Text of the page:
“There’s no reason for a French or European young person to go to Waziristan for training with Al-Qaeda. One hundred percent of those people are joining Islamic State in Syria or Iraq,” a senior French counterterrorism official said in an interview in September. The likelihood of France’s coming under attack by homegrown extremists was probably just a matter of time, he warned. “[ISIL] is the only game in town anymore. For all intents and purposes, Al-Qaeda as a military and terror entity has disappeared. It still has its leaders, its followers, even backers, but it’s essentially moribund.”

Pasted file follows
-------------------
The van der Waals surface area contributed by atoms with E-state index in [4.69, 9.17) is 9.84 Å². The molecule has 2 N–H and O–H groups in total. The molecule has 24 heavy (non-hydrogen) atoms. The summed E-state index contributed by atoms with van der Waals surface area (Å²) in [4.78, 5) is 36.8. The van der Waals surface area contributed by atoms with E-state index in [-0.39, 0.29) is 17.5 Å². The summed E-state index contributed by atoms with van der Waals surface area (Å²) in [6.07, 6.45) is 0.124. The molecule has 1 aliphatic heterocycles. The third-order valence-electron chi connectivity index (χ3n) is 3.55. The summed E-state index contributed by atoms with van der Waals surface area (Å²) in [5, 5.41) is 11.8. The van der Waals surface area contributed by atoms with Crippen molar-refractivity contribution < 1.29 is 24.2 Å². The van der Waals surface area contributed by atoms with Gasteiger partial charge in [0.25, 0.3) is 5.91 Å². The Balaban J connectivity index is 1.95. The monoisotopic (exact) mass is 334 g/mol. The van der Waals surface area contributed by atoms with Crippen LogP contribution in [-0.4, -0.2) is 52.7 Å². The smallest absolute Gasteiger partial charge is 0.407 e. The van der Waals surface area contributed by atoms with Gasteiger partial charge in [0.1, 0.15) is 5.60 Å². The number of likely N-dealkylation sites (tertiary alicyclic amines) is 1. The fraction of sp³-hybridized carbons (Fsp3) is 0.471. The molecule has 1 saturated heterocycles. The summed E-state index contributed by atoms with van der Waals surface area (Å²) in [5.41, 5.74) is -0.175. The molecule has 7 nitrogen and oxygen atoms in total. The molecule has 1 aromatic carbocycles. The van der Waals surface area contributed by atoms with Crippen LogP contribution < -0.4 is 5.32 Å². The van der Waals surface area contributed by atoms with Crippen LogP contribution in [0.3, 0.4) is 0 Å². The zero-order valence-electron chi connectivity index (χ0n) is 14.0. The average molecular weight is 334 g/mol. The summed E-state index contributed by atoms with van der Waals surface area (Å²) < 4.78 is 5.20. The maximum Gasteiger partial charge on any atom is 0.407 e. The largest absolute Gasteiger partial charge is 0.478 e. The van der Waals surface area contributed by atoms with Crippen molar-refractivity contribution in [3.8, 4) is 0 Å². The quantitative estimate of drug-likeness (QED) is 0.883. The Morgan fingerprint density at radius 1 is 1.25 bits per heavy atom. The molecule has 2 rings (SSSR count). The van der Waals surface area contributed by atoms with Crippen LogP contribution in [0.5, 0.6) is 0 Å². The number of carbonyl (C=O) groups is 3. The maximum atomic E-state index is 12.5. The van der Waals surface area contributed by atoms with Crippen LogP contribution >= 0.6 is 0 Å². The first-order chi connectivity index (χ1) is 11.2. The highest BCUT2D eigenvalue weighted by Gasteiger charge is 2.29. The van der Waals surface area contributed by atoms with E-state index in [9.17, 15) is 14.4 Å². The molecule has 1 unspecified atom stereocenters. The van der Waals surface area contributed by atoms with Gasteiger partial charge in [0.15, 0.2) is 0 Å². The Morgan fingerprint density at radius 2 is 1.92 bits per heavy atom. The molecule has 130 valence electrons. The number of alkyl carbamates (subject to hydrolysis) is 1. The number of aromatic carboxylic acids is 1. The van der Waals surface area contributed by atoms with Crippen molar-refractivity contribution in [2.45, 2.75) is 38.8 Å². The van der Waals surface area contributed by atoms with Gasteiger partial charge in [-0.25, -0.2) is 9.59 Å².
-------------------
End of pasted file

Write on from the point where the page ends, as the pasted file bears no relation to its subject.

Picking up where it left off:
The official complained that France’s security services were struggling to meet the challenge before ISIL ranks began swelling — just as EU governments began embracing austerity. But even subsequent efforts to boost the financing of intelligence and police forces have hardly matched the spiking numbers of ISIL-allied radicals and the threat they pose.
Last Tuesday, Britain announced it would increase intelligence staffing by 15 percent — or 1,900 officers — in response to the rising risk of attacks from its considerable contingent of citizens in Syria. But similar steps previously taken elsewhere in Europe have made, at best, a modest difference in the current security environment.
“The task we’ve been given, measured simply by the number of people we now need to keep tabs on, is so enormous in certain ways, it’s just become impossible,” the French official said. “You can’t watch everyone. We’re swamped.”